A fellow angel—Zylen—had been captured and held by them, although the general consensus was that Zylen had ended up in the wrong place at the wrong time. The hunters seemed to have mistaken him for another paranormal and had then been uncertain about what to do with him. Fortunately, before the humans had come to a decision about Zylen, he’d been rescued by the Four Horsemen of the Apocalypse.
When the Four Horsemen had sent several demons to the creator’s realm, it had caused quite a stir.
The harried thoughts of a woman shuffling down the sidewalk nearby caught Mordecai’s attention.
I just don’t know how to get through to him. Kyle just won’t listen. He used to be such a good boy.
Mordecai turned his attention to the young teenager following a few paces behind the woman. He immediately noted the familial link joining them, seen only by angels and demons, and he knew they were mother and son. Mordecai also took in his hunched shoulders and sulking, mutinous expression. His thoughts were just as telling.
I don’t see what the big deal is. It’s not like the store can’t afford to lose a few bucks just because I stole a couple of candy bars. Me and my buddies wanted them.
With a shake of his head, Mordecai rose from the bench. He had his glamour firmly in place, hiding his angelic aura as well as his wings. Keeping his wings tucked close to his back, Mordecai moved swiftly, putting himself in a position where he would pass them on the sidewalk.
The mother—Constance, his angelic abilities provided—peered at him discreetly from beneath her lashes. Her cheeks pinked just a little, and she quickly shifted her gaze forward. He caught the scent of arousal, letting him know she found him appealing.
Mordecai was always flattered when that happened, regardless of how often it occurred. As an angel, he knew he was built big and broad. He had the body of a warrior with solid muscles and a trim waist. Many humans, women and men alike, seemed to find it appealing.
Of course, Mordecai would never act on it. In truth, he couldn’t. An angel didn’t experience any sexual impulses. At least, not until they met their stella guida—their guiding star—the one person they could bond with and build a life with outside of their duties to their creator.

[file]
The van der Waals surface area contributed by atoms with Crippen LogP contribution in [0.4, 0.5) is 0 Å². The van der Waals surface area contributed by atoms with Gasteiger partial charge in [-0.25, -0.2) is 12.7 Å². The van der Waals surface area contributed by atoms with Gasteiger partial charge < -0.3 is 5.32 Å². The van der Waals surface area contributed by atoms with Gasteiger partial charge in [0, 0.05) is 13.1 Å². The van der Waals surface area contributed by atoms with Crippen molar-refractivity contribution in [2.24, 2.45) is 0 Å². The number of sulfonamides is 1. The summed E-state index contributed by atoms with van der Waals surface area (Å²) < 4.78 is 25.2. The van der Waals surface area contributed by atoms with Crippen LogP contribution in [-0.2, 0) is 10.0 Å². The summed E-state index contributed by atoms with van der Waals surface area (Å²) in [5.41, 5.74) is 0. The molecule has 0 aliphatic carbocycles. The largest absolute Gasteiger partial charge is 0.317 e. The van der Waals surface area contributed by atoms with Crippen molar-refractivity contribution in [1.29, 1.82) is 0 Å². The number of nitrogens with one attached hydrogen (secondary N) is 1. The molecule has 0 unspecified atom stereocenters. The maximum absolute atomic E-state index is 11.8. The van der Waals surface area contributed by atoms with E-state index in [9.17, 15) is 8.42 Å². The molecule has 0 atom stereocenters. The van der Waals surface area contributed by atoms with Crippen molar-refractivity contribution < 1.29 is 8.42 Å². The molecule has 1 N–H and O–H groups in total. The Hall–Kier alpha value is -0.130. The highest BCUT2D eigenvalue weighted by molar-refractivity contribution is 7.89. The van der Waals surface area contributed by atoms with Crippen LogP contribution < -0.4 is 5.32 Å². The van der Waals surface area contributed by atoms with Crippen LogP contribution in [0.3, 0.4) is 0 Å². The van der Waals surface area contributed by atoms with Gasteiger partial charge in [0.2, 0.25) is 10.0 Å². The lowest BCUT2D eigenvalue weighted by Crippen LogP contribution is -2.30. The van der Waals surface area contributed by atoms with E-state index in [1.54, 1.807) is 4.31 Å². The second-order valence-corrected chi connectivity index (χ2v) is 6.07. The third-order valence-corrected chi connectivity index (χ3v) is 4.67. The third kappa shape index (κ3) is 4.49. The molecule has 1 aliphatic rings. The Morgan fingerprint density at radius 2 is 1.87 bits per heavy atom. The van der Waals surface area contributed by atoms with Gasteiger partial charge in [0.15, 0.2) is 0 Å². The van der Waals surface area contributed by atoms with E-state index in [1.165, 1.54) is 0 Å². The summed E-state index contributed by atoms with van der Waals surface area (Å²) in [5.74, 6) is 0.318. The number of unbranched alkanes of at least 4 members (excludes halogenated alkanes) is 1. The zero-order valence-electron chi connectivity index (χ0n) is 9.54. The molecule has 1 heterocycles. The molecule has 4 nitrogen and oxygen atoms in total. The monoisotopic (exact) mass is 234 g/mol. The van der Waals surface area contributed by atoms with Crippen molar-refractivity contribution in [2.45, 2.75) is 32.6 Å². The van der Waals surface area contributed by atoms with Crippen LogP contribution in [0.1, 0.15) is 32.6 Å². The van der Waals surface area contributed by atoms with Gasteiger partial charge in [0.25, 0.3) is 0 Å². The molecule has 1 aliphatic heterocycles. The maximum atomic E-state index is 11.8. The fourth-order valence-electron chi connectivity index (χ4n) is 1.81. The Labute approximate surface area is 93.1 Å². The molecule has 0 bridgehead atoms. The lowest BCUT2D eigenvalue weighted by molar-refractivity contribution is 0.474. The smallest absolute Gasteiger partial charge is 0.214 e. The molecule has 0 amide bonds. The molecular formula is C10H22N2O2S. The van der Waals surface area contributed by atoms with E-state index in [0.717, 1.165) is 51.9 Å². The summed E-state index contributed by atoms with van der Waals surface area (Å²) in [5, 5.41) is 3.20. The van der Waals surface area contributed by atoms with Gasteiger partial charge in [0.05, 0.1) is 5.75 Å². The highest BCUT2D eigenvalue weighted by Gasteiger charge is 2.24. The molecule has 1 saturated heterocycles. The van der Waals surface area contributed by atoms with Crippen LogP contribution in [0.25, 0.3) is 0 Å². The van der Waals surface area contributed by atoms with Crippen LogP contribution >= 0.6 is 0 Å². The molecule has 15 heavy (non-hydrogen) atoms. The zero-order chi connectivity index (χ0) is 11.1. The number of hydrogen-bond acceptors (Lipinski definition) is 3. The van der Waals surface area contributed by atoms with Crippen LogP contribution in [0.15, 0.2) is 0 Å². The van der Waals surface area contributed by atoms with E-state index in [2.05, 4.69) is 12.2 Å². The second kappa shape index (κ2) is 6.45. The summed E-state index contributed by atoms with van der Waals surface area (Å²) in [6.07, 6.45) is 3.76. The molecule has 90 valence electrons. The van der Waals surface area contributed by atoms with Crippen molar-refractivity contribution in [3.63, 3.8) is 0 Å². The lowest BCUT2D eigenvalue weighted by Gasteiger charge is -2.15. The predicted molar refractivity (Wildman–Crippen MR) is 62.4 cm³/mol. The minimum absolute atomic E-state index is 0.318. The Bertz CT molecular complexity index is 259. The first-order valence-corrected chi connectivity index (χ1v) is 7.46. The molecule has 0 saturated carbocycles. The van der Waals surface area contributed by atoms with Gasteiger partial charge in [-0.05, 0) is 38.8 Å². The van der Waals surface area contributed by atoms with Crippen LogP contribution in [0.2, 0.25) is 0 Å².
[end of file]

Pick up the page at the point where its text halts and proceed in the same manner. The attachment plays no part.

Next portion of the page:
Concentrating on the matter at hand, Mordecai opened his mind as he brushed his fingertips over the back of the young man’s hand while passing him—Kyle. In that fleeting contact, he learned that Kyle had made a couple of new friends at school. They were a bad influence on him, filling his head with entitle-ist and selfish ideas.
Kyle was beginning to think the world owed him, and he should have whatever he wanted without working for it. It didn’t matter that his single mother worked two jobs to keep a roof over their heads and food on the table. His schoolwork had begun to slip because Kyle wanted to play video games with friends instead of putting in the time and energy to get decent grades, which would lead to him having opportunities to better himself.
In that same second or two, Mordecai implanted a few thoughts of his own. He boosted the pride Kyle would feel at completing a task, at seeing a job well done. Mordecai added a wealth of empathy for his mother and a surge of respect for how hard she worked to provide for him. He even added in a bit of apathy so he wouldn’t care what his new friends might think of his sudden desire to work hard and help his mother. Mordecai added the knowledge that life wasn’t all about fun, as it came with responsibilities.